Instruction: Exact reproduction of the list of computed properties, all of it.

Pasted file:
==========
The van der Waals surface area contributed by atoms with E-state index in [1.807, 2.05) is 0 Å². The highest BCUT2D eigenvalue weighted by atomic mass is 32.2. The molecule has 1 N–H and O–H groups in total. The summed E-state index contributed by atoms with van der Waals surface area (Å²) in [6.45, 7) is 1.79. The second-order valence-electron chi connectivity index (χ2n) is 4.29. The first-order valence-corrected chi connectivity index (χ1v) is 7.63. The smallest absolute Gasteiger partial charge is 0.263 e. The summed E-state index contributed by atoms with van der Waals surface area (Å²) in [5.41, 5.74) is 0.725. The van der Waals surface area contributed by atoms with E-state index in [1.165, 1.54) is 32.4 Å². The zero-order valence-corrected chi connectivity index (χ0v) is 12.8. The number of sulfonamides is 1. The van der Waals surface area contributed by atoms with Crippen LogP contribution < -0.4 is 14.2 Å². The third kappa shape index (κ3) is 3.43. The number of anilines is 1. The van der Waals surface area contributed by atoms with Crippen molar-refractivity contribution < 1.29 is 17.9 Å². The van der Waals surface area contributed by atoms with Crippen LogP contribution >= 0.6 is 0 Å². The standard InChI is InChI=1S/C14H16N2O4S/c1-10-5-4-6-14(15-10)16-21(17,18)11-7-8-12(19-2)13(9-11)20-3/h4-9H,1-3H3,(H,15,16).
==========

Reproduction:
The van der Waals surface area contributed by atoms with E-state index in [1.807, 2.05) is 0 Å². The highest BCUT2D eigenvalue weighted by atomic mass is 32.2. The molecule has 1 N–H and O–H groups in total. The summed E-state index contributed by atoms with van der Waals surface area (Å²) in [6.45, 7) is 1.79. The second-order valence-electron chi connectivity index (χ2n) is 4.29. The first-order valence-corrected chi connectivity index (χ1v) is 7.63. The smallest absolute Gasteiger partial charge is 0.263 e. The summed E-state index contributed by atoms with van der Waals surface area (Å²) in [5.41, 5.74) is 0.725. The van der Waals surface area contributed by atoms with E-state index in [1.165, 1.54) is 32.4 Å². The zero-order valence-corrected chi connectivity index (χ0v) is 12.8. The number of sulfonamides is 1. The van der Waals surface area contributed by atoms with Crippen LogP contribution < -0.4 is 14.2 Å². The third kappa shape index (κ3) is 3.43. The number of anilines is 1. The van der Waals surface area contributed by atoms with Crippen molar-refractivity contribution < 1.29 is 17.9 Å². The van der Waals surface area contributed by atoms with Crippen LogP contribution >= 0.6 is 0 Å². The standard InChI is InChI=1S/C14H16N2O4S/c1-10-5-4-6-14(15-10)16-21(17,18)11-7-8-12(19-2)13(9-11)20-3/h4-9H,1-3H3,(H,15,16).